The Trademark Modernization Act gives new measures for combating illegally acquired registrations in the US

The Trademark Modernization Act gives new measures for combating illegally acquired registrations in the US

The Trademark Modernization Act (TMA) was signed into law in December 2020. The TMA established two new, accelerated methods for canceling trademark registrations before the USPTO: expungement proceedings and re-examination proceedings. The purpose of these ex parte procedures is to address the recent increase of trademark registrations obtained unlawfully through fictitious or erroneous claims of usage. They are also projected to provide petitioners a far quicker, more efficient, and less expensive alternative to inter partes cancellation procedures before the Trademark Trial and Appeal Board (TTAB). The USPTO’s final regulation allows requests for expungement or re-examination to be submitted starting December 27, 2021.

Expungement

Any party may file a petition with the USPTO to have a trademark registration that has never been used in commerce expunged. Between three and ten years following the registration date for a contested registration, an expungement petition may be filed. The ten-year limit will not take effect until December 27, 2023, giving earlier registrants a two-year grace time to be expunged. An expungement petition can be used to have any or all of the products or services listed in the registration removed.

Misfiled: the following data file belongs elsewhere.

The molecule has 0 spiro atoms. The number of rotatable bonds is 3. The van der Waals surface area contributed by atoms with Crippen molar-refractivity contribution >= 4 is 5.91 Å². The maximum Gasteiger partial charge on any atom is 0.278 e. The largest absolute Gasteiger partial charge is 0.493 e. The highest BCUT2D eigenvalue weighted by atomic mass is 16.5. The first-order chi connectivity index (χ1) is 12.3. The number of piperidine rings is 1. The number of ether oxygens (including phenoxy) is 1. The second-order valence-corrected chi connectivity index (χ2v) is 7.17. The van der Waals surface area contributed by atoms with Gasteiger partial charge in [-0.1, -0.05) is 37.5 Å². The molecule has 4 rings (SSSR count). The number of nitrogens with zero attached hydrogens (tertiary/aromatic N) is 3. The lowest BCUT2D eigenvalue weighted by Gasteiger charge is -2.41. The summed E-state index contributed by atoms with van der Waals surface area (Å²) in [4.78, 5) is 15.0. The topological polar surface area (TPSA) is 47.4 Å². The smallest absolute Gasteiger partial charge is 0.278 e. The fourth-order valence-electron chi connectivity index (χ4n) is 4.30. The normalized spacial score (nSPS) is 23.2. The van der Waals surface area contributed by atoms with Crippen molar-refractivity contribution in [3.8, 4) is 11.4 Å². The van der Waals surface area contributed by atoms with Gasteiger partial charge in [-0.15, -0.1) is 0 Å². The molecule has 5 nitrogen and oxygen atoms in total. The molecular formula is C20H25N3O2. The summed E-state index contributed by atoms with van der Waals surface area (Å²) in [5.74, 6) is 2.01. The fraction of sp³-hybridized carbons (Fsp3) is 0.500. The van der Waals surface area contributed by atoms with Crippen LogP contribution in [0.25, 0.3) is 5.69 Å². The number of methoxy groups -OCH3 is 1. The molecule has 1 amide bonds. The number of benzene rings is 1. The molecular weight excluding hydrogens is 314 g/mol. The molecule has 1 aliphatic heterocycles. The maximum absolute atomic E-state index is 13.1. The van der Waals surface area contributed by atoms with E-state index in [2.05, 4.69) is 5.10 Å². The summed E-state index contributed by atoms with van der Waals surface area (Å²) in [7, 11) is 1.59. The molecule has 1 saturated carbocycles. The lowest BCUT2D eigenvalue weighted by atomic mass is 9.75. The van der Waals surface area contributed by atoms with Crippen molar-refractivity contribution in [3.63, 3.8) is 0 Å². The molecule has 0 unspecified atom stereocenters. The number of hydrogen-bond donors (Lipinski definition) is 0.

Re-examination

Any party may request that the USPTO reconsider a trademark registration that was not in use in commerce on or before a specific relevant date (e.g., the date a use-based application was filed, or the filing date for an amendment to allege use for an application initially based on intent-to-use). Re-examination petitions must be filed within five years of the challenged registration’s registration date, and they can be used to remove any or all of the products or services included in the registration.

A petitioner for expungement or re-examination must identify the registration and the goods or services alleged to have never been used or not used as of the relevant date, show that the petitioner conducted a “reasonable investigation” into the registrant’s non-use, and pay a $400 filing fee per class of goods or services being challenged.

Any third party can file a petition; it does not have to be the true party in interest. Although the USPTO can require disclosure of the interested party in certain instances, the opportunity to remain anonymous is a distinct benefit over a cancellation action in which the interested party must be disclosed.

If the USPTO determines that the petitioner has established a prima facie case of non-use, the registrant will be notified of the expungement or re-examination action. The petitioner’s involvement in the procedure ends at that point, and the registrant has three months to present evidence of use or excusable non-use of the disputed trademark. The registration will be terminated in whole or in part if the registrant fails to react promptly or show adequate evidence of use. The USPTO’s judgment is not reviewable if an expungement or re-examination petition is failed, but the petitioner may still seek a cancellation process before the TTAB against the disputed registration.

Overall, the new expungement and re-examination procedures provide trademark owners with an expedited and anonymous method of canceling fraudulent registrations that could otherwise be used as a basis for refusal of their trademark applications without having to go through the time, expense, and risk of a TTAB cancellation action.

The list of USA IP Firms can be found here.

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